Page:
Richard Ha writes:
Since the oil shocks of the 1970s, the U.S. mainland has moved away from dependence on foreign oil for its electricity generation. Consequently, electrical generation there is mostly powered by coal, natural gas, hydro power and nuclear. The result is that a kilowatt of electricity on the mainland costs about 8 cents/kilowatt hour.
Though we generate maybe 30 percent of our energy from geothermal and other renewable sources, since contracts used to be based on “oil” costs our electricity rates are now nearly four times higher than on the mainland. This despite the fact that geothermal costs less than half what oil-generated electricity costs.
These days new alternative energy contracts are by competitive bid, so any new form of purchased energy, such as geothermal, would be at lower rates than we pay now.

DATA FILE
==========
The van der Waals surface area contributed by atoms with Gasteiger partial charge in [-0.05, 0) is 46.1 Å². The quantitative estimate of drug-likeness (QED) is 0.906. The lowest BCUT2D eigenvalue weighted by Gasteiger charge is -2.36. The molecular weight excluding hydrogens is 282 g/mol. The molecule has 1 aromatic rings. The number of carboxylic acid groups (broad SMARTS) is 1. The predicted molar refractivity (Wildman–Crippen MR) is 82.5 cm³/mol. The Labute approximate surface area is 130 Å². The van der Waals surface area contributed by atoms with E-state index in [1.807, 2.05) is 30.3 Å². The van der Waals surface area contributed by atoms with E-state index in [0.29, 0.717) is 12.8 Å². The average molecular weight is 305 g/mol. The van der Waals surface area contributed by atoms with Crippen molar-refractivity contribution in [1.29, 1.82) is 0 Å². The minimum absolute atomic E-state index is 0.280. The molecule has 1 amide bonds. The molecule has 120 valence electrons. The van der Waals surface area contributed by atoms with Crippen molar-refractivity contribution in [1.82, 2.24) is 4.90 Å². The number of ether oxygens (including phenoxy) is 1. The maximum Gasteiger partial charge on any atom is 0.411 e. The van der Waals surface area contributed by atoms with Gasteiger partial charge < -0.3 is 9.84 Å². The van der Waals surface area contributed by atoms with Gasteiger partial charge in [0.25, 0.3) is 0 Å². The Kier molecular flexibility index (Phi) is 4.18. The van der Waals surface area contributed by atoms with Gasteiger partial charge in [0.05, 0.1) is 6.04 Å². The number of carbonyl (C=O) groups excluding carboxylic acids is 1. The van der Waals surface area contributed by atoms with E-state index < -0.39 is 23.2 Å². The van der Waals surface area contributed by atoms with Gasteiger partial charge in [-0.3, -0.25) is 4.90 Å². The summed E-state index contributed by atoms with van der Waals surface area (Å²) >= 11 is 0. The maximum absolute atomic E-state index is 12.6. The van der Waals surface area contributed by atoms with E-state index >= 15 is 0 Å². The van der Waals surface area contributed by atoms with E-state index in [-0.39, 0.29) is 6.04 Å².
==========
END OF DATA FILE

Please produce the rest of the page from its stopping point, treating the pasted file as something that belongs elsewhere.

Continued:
We need to increase our use of geothermal power here, because overall geothermal is the least expensive of the alternate sources of electrical energy. When electrical costs and water bills rise, it is the poor that first feel the effects. We must figure out how to avoid using foreign oil, because as those prices rise it’s like a giant tax, throwing us into recession. This makes us unable to take care of the most needy.
We need to do something about this and we need to do it quickly, or the least fortunate among us will be hurt very badly.